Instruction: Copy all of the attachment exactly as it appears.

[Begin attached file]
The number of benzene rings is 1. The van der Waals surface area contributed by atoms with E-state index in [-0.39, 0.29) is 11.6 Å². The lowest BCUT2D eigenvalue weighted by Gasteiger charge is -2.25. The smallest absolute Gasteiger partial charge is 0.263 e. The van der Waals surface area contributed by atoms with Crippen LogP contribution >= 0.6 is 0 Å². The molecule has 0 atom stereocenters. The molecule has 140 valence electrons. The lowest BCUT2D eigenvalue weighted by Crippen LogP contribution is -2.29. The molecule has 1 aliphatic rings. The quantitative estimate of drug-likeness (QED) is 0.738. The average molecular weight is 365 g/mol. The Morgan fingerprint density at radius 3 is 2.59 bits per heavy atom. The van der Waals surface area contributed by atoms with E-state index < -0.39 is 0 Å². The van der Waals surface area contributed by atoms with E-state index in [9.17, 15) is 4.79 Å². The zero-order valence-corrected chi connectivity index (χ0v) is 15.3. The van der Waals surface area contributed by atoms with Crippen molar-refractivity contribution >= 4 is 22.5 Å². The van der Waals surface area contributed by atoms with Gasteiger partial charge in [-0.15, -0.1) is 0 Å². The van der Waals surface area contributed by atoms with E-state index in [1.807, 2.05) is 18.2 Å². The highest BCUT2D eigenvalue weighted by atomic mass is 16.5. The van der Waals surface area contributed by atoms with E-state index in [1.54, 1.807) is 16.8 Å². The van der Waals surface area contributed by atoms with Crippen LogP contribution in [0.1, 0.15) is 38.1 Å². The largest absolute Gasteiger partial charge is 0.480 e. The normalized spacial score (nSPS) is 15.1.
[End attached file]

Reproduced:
The number of benzene rings is 1. The van der Waals surface area contributed by atoms with E-state index in [-0.39, 0.29) is 11.6 Å². The lowest BCUT2D eigenvalue weighted by Gasteiger charge is -2.25. The smallest absolute Gasteiger partial charge is 0.263 e. The van der Waals surface area contributed by atoms with Crippen LogP contribution >= 0.6 is 0 Å². The molecule has 0 atom stereocenters. The molecule has 140 valence electrons. The lowest BCUT2D eigenvalue weighted by Crippen LogP contribution is -2.29. The molecule has 1 aliphatic rings. The quantitative estimate of drug-likeness (QED) is 0.738. The average molecular weight is 365 g/mol. The Morgan fingerprint density at radius 3 is 2.59 bits per heavy atom. The van der Waals surface area contributed by atoms with E-state index < -0.39 is 0 Å². The van der Waals surface area contributed by atoms with E-state index in [9.17, 15) is 4.79 Å². The zero-order valence-corrected chi connectivity index (χ0v) is 15.3. The van der Waals surface area contributed by atoms with Crippen molar-refractivity contribution >= 4 is 22.5 Å². The van der Waals surface area contributed by atoms with Gasteiger partial charge in [-0.15, -0.1) is 0 Å². The van der Waals surface area contributed by atoms with E-state index in [1.807, 2.05) is 18.2 Å². The highest BCUT2D eigenvalue weighted by atomic mass is 16.5. The van der Waals surface area contributed by atoms with E-state index in [1.54, 1.807) is 16.8 Å². The van der Waals surface area contributed by atoms with Crippen LogP contribution in [0.1, 0.15) is 38.1 Å². The largest absolute Gasteiger partial charge is 0.480 e. The normalized spacial score (nSPS) is 15.1.